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[292] Grant's forces in Mississippi from a junction with Buell's in Tennessee; how at Iuka we had been attacked by Rosecrantz; how we had repulsed him, capturing nine cannon and many prisoners, and had next morning returned to our proper base upon the railroad with the purpose to join our forces to Van Dorn's and make a combined attack on Corinth.

This attack had for some time occupied Van Dorn's mind. Several weeks before General Price moved upon Iuka, General Van Dorn had sent a staff-officer, Colonel Lomax of Virginia (since Major-General Lomax), to invite and urge General Price that they should combine their forces in an attack upon Corinth. The plan was wise while it was bold, and characteristic of Van Dorn's aggressive temper. The enemy occupied West Tennessee and the Memphis and Charleston railroad at Memphis, Bolivar, Jackson, Corinth, Rienzi, Jacinto, Iuka and Bethel with garrisons aggregating 42,000 men, and was preparing with extraordinary energy to reduce Vicksburg by a combined attack of land and naval forces. To prevent this, his expulsion from West Tennessee was a military necessity, while it was our obvious defensive policy to force him across the Ohio, occupy Columbus, and fortify the Cumberland and Tennessee rivers. This policy induced General Bragg to move his army into Kentucky, and Van Dorn felt that he could force the enemy out of West Tennessee and contribute to its success. Corinth was the enemy's strongest and most salient point. Its capture would decide the fate of West Tennessee; and the combined forces of Price and Van Dorn in the month of August could have captured Corinth, and have cleared West Tennessee of all hostile forces.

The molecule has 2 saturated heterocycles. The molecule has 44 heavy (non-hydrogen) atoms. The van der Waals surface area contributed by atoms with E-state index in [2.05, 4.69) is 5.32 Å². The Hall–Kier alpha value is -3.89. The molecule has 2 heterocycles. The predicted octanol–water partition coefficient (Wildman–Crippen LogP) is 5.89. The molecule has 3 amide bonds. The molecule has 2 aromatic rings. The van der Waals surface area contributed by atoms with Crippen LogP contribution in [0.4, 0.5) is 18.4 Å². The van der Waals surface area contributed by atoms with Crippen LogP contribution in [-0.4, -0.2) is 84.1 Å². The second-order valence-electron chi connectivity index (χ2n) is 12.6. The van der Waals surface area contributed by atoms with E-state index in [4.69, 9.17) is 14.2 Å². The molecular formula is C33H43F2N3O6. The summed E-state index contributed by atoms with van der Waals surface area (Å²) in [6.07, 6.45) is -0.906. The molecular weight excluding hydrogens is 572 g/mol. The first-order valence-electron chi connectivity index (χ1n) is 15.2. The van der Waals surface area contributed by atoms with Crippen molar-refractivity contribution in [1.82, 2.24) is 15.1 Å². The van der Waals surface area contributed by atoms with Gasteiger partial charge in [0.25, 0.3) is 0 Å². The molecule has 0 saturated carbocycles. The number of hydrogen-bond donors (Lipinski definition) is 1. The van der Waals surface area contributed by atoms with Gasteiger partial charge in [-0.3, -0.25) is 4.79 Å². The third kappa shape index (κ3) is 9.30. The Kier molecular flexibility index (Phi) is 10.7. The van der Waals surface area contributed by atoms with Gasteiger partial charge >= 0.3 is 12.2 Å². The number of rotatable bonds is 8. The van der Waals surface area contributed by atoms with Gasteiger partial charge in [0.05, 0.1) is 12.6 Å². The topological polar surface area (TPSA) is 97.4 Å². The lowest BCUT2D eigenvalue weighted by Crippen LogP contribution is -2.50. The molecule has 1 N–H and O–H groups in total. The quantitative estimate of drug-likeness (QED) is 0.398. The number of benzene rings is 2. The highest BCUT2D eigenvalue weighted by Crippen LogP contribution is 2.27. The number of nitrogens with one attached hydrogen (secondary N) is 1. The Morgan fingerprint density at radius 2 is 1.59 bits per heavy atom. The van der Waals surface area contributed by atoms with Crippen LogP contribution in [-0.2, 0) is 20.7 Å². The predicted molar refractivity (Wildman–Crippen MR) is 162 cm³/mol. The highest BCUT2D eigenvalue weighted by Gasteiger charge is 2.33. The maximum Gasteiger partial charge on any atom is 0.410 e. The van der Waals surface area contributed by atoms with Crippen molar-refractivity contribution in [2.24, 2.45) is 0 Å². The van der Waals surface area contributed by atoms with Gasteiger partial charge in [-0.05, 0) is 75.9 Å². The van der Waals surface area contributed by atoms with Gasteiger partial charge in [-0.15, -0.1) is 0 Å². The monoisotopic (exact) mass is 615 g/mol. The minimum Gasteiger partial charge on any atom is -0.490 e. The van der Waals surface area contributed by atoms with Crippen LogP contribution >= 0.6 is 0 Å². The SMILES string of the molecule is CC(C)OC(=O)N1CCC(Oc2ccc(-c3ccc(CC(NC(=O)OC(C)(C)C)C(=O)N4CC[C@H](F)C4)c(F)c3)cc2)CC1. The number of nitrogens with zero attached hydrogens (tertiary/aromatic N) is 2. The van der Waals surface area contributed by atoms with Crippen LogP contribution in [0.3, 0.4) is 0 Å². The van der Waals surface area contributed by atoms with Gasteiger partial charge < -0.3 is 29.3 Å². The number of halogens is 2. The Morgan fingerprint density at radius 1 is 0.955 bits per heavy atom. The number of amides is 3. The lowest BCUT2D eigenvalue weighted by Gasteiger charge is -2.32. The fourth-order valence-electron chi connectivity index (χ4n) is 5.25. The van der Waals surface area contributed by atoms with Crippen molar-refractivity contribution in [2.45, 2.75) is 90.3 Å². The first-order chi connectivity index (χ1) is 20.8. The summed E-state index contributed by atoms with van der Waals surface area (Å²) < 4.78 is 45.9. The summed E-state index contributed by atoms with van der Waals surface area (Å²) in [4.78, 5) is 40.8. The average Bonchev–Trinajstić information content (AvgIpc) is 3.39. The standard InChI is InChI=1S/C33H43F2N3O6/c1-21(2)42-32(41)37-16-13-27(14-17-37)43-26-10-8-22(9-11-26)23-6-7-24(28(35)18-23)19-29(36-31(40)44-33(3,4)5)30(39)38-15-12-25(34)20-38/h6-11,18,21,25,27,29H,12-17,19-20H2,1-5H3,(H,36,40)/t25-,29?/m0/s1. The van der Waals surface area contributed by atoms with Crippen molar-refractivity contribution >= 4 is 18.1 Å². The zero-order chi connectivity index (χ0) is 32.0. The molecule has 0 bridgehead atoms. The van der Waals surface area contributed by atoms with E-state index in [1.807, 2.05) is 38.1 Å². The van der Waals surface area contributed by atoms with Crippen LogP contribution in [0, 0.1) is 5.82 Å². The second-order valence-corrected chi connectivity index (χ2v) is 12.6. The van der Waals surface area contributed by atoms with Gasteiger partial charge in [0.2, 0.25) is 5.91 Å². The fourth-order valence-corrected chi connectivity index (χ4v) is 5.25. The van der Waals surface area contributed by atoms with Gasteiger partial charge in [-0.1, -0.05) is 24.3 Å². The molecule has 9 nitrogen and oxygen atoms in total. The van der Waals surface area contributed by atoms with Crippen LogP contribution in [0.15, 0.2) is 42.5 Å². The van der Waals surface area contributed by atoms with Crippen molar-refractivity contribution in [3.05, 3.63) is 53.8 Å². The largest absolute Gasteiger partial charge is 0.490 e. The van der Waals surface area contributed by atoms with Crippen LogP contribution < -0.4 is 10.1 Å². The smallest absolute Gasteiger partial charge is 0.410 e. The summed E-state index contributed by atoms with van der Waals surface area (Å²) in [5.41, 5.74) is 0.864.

When Van Dorn first invited General Price's co-operation in this enterprise, his command embraced two large divisions under Breckenridge and Lovell, numbering about 12,000 infantry, with over 1,000 cavalry under Jackson; and he expected to receive about 5,000 veteran infantry, just exchanged from the Fort Donelson prisoners, in time for the movement. This force, added to General Price's army, would have given an effective active force of over 30,000 veteran troops; and it is most unfortunate that General Price could not then have consented to unite with General Van Dorn in a movement so auspicious of great results. But as I have told you, Price was constrained to decline all part in that enterprise until he had made his movement to luka, after which Price's forces were greatly reduced by the results of the battle, while Van Dorn's were diminished by the detachment of Breckenridge with 6,000 men, and by

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